Quakers and The Resurrection Community (Acts 13:13-33)

This is a snapshot of what I’ll be speaking about next Monday at George Fox University’s chapel.

“You Israelites, and others who fear God, listen. The God of this people Israel chose our ancestors and made the people great during their stay in the land of Egypt, and with uplifted arm he led them out of it (Acts 13).”

I did not grow up a Quaker. I grew up in a church that was non-denominational, but that translated into more of a feeling of anti-any tradition at all. Everything changed for me when I attended, unknown to me, a Friends college in the Midwest. In a critical moment for me I went from losing my way to finding myself a part of a much bigger story. The Quaker story is an alternative Christian story. When Quakers first hit the streets of England in the 17th century it was with a prophetic fire that has since turned the world upside down. The Quaker story is one that finds its roots in a different way of living and being in the world than I was used to and it was (and still is) compelling to me.

In Acts 13 Paul tells of a similar story. Paul is hitting the streets with a new, prophetic message about this Jesus of Nazareth. It is an alternative story to the one people expected back then, centered on love and the radical embodiment of truth. Paul stands in front of his people a re-reads their Jewish tradition in light of something spectacularly new, the resurrection of Jesus. And this re-reading of their tradition not only redeems their past but shows that an alternative way has opened up. This new way is one that is universal in scope and one he and Barnabas set out to tell the masses about.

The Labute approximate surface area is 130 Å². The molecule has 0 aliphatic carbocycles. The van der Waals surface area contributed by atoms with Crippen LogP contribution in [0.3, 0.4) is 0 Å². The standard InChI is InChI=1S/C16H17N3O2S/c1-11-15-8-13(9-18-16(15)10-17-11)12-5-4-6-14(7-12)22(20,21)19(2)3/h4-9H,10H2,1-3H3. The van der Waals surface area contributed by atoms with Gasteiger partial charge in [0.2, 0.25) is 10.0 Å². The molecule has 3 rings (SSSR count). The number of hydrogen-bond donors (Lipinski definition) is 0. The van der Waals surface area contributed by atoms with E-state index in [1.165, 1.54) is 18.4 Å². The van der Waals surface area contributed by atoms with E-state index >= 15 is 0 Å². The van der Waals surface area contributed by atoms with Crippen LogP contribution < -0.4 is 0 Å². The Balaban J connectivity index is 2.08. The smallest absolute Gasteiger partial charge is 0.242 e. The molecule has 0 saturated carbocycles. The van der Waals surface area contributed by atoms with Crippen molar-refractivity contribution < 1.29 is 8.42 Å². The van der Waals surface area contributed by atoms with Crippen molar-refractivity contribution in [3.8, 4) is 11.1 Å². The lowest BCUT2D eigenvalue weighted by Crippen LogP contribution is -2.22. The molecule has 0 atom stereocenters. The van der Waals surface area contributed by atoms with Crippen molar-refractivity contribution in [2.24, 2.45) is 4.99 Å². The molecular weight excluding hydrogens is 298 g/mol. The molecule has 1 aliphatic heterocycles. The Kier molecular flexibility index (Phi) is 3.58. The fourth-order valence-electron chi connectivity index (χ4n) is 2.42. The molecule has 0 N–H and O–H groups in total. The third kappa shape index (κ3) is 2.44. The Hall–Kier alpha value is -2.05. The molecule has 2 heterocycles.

The Quaker church finds its beginning and end in not just the belief, but the practice of resurrection. To find ourselves a part of this larger tradition, such that Quakerism offers, is a powerful alternative story for today and roots us into something other than ourselves. This is a tradition that stands in the prophetic stream of the Biblical story because it calls us back not to a “profession of faith” but to a possession of it, a deep participation in the unfolding of God’s work in the world. To become apprentices of the Quaker tradition is to enter into a narrative that is a fully participative space and not just encounter the resurrected Lord, but to practice it for ourselves.


  • What has been you spiritual journey thus far into college? Where has there been movement, where have you faced changed, even crisis?
  • Where have you experienced resurrection in your life and around you?
  • What has been your understanding of tradition and the communities of those traditions? How might a re-reading of that tradition, the way Paul does in Acts 13, might bring new life to your understanding and interaction with that tradition?